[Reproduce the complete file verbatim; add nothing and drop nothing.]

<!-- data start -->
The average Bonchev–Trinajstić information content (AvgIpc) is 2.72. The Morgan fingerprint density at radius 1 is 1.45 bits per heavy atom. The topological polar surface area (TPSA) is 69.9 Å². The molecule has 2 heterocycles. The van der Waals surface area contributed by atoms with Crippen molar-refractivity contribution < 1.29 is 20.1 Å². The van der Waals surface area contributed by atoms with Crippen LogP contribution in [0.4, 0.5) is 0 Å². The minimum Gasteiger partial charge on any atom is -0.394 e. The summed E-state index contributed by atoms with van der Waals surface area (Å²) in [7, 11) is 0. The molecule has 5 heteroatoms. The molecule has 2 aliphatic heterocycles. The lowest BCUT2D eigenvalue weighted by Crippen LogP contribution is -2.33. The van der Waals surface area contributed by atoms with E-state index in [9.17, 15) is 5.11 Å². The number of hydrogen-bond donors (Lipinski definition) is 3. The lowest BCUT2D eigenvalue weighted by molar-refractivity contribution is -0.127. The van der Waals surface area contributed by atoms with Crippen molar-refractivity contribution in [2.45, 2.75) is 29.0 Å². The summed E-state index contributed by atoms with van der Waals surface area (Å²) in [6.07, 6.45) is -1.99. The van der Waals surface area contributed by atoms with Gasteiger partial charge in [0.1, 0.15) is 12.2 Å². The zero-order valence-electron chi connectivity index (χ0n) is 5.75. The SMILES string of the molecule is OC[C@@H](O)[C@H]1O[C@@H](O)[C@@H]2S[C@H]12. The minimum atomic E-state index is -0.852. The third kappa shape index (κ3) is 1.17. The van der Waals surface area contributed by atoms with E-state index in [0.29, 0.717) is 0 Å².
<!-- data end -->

The average Bonchev–Trinajstić information content (AvgIpc) is 2.72. The Morgan fingerprint density at radius 1 is 1.45 bits per heavy atom. The topological polar surface area (TPSA) is 69.9 Å². The molecule has 2 heterocycles. The van der Waals surface area contributed by atoms with Crippen molar-refractivity contribution < 1.29 is 20.1 Å². The van der Waals surface area contributed by atoms with Crippen LogP contribution in [0.4, 0.5) is 0 Å². The minimum Gasteiger partial charge on any atom is -0.394 e. The summed E-state index contributed by atoms with van der Waals surface area (Å²) in [7, 11) is 0. The molecule has 5 heteroatoms. The molecule has 2 aliphatic heterocycles. The lowest BCUT2D eigenvalue weighted by Crippen LogP contribution is -2.33. The van der Waals surface area contributed by atoms with E-state index in [9.17, 15) is 5.11 Å². The number of hydrogen-bond donors (Lipinski definition) is 3. The lowest BCUT2D eigenvalue weighted by molar-refractivity contribution is -0.127. The van der Waals surface area contributed by atoms with Crippen molar-refractivity contribution in [2.45, 2.75) is 29.0 Å². The summed E-state index contributed by atoms with van der Waals surface area (Å²) in [6.07, 6.45) is -1.99. The van der Waals surface area contributed by atoms with Gasteiger partial charge in [0.1, 0.15) is 12.2 Å². The zero-order valence-electron chi connectivity index (χ0n) is 5.75. The SMILES string of the molecule is OC[C@@H](O)[C@H]1O[C@@H](O)[C@@H]2S[C@H]12. The minimum atomic E-state index is -0.852. The third kappa shape index (κ3) is 1.17. The van der Waals surface area contributed by atoms with E-state index in [0.29, 0.717) is 0 Å².